They say one person’s trash is another’s treasure so I reckon it applies to birds and their nesting material as well. This beautiful Osprey had picked up some discarded paper and was returning it to her nest in Longmont, Colorado.
This image was taken back in April 2015 just as these raptors had returned to the state for the summer. Osprey spend their winters along Mexico’s coast and in South America. Summers see them migrate to the northwestern United States and much of Canada.
Here in Colorado we have seen a welcome increase in their summertime presence. This has been helped by the many manmade nesting sites that have been established for them along the Colorado Front Range and in the mountain areas. I am anxiously awaiting their seasonal return!
This capture was taken back in June but somehow I failed to share it at the time. We have been going to this spot on Colorado’s Great Plains multiple times each summer for the past 15+ years and I had never seen an Osprey there. Well, much to my surprise and pleasure this handsome fellow decided to break that streak. We spent a few days watching and photographing it as it took advantage of the ample fishing opportunities and the pleasant late spring weather.
From a morning last month spent with this very cool juvenile. Its parents set up their home in a state park in northern Colorado and not long after they had this new addition. Usually the juveniles are pretty tolerant of people but this particular one never seemed to care for us two legged mammals.
Most Osprey have left Colorado for the season and are heading to the warmer environs of the coasts of Mexico and South America. These raptors are actually a type of a hawk. Making them a bit unique is that they almost exclusively live near water and dine on fish. Aiding them in their ability to catch fish is an unusual reversible outer toe that allows them to get a better grasp from behind in addition to the front.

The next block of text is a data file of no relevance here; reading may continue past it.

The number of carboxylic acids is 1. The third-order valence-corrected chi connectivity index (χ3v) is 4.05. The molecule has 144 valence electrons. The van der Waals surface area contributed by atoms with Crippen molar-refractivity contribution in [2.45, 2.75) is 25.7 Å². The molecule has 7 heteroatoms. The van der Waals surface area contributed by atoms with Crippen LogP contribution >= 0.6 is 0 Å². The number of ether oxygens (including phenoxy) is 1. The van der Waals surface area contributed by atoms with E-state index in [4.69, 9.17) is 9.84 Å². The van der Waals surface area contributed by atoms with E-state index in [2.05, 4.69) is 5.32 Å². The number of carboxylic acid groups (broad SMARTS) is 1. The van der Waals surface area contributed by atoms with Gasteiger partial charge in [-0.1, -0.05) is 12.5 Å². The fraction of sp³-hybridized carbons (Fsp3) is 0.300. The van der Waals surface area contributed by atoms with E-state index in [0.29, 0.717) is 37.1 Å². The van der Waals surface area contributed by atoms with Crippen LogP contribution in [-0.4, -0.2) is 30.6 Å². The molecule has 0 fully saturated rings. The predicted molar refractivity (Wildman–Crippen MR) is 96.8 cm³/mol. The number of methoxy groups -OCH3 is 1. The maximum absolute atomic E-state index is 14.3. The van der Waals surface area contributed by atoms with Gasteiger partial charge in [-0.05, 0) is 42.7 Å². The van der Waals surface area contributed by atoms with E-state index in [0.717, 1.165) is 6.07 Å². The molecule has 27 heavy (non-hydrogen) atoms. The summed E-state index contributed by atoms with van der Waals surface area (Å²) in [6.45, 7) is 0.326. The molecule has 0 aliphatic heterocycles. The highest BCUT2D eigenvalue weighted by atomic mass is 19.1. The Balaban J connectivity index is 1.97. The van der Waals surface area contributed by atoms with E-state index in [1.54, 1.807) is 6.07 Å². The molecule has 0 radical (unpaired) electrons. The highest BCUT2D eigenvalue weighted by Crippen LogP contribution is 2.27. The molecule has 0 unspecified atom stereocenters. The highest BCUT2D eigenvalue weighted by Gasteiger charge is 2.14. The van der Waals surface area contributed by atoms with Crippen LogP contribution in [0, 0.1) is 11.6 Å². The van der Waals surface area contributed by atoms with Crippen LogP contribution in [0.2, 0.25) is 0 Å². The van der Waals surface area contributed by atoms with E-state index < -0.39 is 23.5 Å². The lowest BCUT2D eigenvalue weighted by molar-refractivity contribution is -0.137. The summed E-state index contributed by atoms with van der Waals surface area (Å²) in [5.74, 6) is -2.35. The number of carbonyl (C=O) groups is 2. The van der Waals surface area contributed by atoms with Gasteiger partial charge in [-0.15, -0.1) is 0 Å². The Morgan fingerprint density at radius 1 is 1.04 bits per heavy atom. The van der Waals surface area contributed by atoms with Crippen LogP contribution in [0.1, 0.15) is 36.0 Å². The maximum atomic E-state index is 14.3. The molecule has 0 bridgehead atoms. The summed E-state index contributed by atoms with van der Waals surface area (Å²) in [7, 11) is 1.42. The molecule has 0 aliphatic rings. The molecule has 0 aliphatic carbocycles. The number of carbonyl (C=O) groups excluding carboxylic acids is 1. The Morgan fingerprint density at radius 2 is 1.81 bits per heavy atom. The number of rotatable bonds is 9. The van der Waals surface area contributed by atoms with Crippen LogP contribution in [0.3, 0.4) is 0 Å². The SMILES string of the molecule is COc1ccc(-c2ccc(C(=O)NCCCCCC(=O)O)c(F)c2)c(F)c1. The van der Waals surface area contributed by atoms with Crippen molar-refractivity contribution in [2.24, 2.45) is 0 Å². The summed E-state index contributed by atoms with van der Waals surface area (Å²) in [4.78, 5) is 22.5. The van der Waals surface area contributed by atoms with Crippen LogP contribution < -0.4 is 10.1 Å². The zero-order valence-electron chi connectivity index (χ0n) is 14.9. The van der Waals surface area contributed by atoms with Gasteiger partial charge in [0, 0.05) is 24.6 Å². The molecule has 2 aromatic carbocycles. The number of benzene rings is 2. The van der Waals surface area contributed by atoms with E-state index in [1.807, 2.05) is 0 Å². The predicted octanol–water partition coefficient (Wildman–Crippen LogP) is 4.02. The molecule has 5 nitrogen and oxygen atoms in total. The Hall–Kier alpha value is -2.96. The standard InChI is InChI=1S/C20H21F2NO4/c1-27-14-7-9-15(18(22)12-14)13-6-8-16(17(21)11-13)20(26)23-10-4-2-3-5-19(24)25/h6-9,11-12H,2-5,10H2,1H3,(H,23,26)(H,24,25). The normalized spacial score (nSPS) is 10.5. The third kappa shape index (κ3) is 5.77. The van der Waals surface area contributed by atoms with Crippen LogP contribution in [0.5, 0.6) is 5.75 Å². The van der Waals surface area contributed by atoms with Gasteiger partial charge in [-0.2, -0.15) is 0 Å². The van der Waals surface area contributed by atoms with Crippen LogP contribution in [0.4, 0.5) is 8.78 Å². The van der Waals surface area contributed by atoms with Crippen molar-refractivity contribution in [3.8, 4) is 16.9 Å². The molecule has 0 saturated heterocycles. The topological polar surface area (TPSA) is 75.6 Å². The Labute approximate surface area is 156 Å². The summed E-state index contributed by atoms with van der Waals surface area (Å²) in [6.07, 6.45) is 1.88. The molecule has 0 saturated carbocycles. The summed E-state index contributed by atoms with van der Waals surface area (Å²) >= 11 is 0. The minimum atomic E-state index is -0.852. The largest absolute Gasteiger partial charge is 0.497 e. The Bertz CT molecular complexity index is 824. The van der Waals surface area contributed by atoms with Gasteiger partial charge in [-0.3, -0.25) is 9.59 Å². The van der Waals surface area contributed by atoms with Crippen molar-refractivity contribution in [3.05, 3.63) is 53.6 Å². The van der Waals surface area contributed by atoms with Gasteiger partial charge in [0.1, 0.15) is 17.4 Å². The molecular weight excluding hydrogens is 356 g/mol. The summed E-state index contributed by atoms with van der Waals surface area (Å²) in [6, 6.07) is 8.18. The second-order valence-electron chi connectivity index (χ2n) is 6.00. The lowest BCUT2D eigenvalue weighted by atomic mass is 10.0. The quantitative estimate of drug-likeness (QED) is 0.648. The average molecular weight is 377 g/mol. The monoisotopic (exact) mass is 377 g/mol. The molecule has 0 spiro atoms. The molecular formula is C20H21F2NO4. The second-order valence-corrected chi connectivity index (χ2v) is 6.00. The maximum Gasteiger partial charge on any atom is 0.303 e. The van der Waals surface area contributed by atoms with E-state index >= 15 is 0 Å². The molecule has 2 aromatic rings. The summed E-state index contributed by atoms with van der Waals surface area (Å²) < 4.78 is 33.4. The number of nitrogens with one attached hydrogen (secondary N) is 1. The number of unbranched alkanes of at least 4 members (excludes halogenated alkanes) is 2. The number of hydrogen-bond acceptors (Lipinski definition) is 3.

This pretty lady didn’t seem to appreciate having her picture taken while eating. Over the summer I have intermittently spotted a pair of Osprey at a nearby pond. It is a prime location perfect for them with multiple ponds but in the past, I have never seen any there.
I would like to think that perhaps this summer they have setup a home somewhere nearby. With any luck, after they spend the winter in warmer environs, they will return and I will see them again. This particular image was taken three weeks ago when I happened to see her on my way home from work.
From a week or so ago. I thought my photo day had ended and was on my way home when I saw a large bird land in a tree by some irrigation ponds not far from where I live. Naturally I had to check it out and was pleased to find a pair of Osprey.
The female was enjoying a meal of freshly caught fish while the male looked on from an adjacent tree. Seeing his bride eating without him must have been too much to bear as soon he took flight and flew right up behind her, clearly intent on either snagging the fish or landing beside and trying to get it. At the last minute he rather wisely chose to change his plans and go catch his own meal.